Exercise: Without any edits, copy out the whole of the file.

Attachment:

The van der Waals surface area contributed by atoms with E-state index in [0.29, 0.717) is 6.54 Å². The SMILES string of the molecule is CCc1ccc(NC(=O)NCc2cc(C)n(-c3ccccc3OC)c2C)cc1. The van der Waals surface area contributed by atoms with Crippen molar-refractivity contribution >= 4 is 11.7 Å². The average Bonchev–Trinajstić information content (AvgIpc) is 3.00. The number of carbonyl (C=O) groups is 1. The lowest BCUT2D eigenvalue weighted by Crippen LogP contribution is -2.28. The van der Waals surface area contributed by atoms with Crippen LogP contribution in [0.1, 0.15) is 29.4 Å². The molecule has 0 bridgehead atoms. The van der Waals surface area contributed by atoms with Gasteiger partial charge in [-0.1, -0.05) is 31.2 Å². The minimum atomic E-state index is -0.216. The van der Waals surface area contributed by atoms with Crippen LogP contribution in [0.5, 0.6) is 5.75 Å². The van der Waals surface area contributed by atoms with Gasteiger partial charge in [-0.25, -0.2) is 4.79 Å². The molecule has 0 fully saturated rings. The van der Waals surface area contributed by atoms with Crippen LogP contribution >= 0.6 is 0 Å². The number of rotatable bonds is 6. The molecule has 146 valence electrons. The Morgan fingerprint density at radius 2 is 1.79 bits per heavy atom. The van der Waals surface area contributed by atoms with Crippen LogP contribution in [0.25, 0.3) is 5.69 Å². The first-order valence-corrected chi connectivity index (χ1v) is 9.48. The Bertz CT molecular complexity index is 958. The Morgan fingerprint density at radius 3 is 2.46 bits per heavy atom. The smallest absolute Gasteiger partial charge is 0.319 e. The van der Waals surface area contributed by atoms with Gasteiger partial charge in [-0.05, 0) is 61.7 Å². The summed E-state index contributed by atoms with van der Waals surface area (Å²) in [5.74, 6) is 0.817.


The van der Waals surface area contributed by atoms with E-state index in [0.29, 0.717) is 6.54 Å². The SMILES string of the molecule is CCc1ccc(NC(=O)NCc2cc(C)n(-c3ccccc3OC)c2C)cc1. The van der Waals surface area contributed by atoms with Crippen molar-refractivity contribution >= 4 is 11.7 Å². The average Bonchev–Trinajstić information content (AvgIpc) is 3.00. The number of carbonyl (C=O) groups is 1. The lowest BCUT2D eigenvalue weighted by Crippen LogP contribution is -2.28. The van der Waals surface area contributed by atoms with Crippen LogP contribution in [0.1, 0.15) is 29.4 Å². The molecule has 0 bridgehead atoms. The van der Waals surface area contributed by atoms with Gasteiger partial charge in [-0.1, -0.05) is 31.2 Å². The minimum atomic E-state index is -0.216. The van der Waals surface area contributed by atoms with Crippen LogP contribution in [0.5, 0.6) is 5.75 Å². The van der Waals surface area contributed by atoms with Gasteiger partial charge in [-0.25, -0.2) is 4.79 Å². The molecule has 0 fully saturated rings. The van der Waals surface area contributed by atoms with Crippen LogP contribution >= 0.6 is 0 Å². The number of rotatable bonds is 6. The molecule has 146 valence electrons. The Morgan fingerprint density at radius 2 is 1.79 bits per heavy atom. The van der Waals surface area contributed by atoms with Crippen LogP contribution in [0.25, 0.3) is 5.69 Å². The first-order valence-corrected chi connectivity index (χ1v) is 9.48. The Bertz CT molecular complexity index is 958. The Morgan fingerprint density at radius 3 is 2.46 bits per heavy atom. The smallest absolute Gasteiger partial charge is 0.319 e. The van der Waals surface area contributed by atoms with Gasteiger partial charge in [-0.05, 0) is 61.7 Å². The summed E-state index contributed by atoms with van der Waals surface area (Å²) in [5.74, 6) is 0.817.